First coffee and some cereal, then we set sail and departed from our anchorage just with the power of the wind in complete silence. We had set a small jib on the second forestay and tied the second reef into the main. we were still going five knots in the begining, but then we got slower and slower as the breeze mellowed down. But that was not bad at all! It were only 80 miles to Hiengene, our next stop, and since I didn’t want to arrive at the reef before daylight anyway, it was good to bob along slowly and relaxed.
At eleven o’clock the anchor dropped, we pumped up the dinghy and went ashore. We stretched our legs and went to the tourist center where we made some inquiries to find the big waterfall of Tao.
Our anchorage in Hienghene:
„11.07.22: The market is on! We were drinking coffee and having breakfast with local specialties. Our yesterday’s research has been successful as well and freshly strengthened we walked for a while at first, then we hitchhike the remaining 20 kilometers to the waterfall. At a car ferry, which looked more like a rusty metal raft with outboard engines, we were dropped off and ask a young couple from Tahiti for a new ride. During the ride we only talked a little, then they drop us off at the foot of the falls. We trudged off, payed the 2Euro entrance fee and kept climbing uphill in the riverbed. It was beautiful! The sound of the water – it was crystal clear! We did not follow the actual path, but always walked along the stony riverbed. The last part was a bit more difficult and we actually had to climb the last bit. Then it was done and sitting by the water we were treating ourselves with the snacks we brought with us.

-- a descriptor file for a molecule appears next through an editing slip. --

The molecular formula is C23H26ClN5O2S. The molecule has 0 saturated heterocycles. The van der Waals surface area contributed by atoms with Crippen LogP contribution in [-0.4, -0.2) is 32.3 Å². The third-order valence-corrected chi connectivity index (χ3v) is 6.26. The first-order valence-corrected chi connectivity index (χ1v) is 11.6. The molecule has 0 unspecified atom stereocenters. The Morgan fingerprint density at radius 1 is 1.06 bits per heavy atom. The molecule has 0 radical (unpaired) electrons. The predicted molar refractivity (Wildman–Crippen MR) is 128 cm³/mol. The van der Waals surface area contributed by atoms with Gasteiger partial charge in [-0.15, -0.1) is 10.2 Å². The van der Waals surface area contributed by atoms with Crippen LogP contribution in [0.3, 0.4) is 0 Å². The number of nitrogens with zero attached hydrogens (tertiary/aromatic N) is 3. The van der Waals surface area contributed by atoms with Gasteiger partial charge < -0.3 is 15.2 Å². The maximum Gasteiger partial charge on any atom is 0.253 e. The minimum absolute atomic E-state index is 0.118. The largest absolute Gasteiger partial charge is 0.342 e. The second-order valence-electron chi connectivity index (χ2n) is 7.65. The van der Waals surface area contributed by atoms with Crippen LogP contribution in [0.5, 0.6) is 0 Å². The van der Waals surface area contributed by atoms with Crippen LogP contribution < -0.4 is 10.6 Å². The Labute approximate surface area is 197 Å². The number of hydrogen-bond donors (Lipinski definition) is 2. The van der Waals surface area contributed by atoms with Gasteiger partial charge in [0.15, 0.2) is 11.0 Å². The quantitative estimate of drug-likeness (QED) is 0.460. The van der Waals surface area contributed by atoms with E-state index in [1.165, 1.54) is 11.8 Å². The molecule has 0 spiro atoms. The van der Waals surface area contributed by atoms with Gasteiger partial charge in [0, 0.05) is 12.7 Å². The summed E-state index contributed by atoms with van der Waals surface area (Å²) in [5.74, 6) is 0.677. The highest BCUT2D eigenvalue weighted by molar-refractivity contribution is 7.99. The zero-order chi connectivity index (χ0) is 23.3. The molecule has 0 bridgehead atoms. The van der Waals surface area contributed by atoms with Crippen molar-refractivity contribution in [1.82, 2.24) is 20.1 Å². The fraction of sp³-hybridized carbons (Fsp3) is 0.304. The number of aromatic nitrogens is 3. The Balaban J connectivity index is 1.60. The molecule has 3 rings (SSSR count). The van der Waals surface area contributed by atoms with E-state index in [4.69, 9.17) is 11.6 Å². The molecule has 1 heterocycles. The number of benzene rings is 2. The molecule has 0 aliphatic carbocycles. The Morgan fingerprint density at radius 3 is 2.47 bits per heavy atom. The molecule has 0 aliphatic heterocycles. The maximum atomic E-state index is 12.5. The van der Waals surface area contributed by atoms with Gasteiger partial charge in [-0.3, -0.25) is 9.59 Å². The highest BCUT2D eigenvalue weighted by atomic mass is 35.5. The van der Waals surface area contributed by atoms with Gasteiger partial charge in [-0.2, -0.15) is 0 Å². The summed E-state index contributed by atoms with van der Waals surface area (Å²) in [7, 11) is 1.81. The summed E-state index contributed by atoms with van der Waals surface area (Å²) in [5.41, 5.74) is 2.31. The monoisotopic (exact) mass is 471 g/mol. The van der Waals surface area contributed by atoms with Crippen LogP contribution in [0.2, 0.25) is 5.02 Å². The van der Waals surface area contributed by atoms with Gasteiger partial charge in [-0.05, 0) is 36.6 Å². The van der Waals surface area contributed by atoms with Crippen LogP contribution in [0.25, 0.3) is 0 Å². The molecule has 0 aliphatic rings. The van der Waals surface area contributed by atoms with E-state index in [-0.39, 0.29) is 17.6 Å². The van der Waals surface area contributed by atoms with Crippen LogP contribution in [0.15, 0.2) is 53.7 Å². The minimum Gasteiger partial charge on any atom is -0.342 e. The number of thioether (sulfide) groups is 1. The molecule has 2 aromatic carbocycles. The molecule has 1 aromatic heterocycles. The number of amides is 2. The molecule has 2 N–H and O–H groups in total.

By hitchhiking we got back to the village quite quick afterwards.
This journey is my dream! If you want to support me and keep the journey going, please feel free to invite me for a symbolic dinner!
Thank you so much!
A few days later, our last anchorage on the east side of the island gave us an exciting story: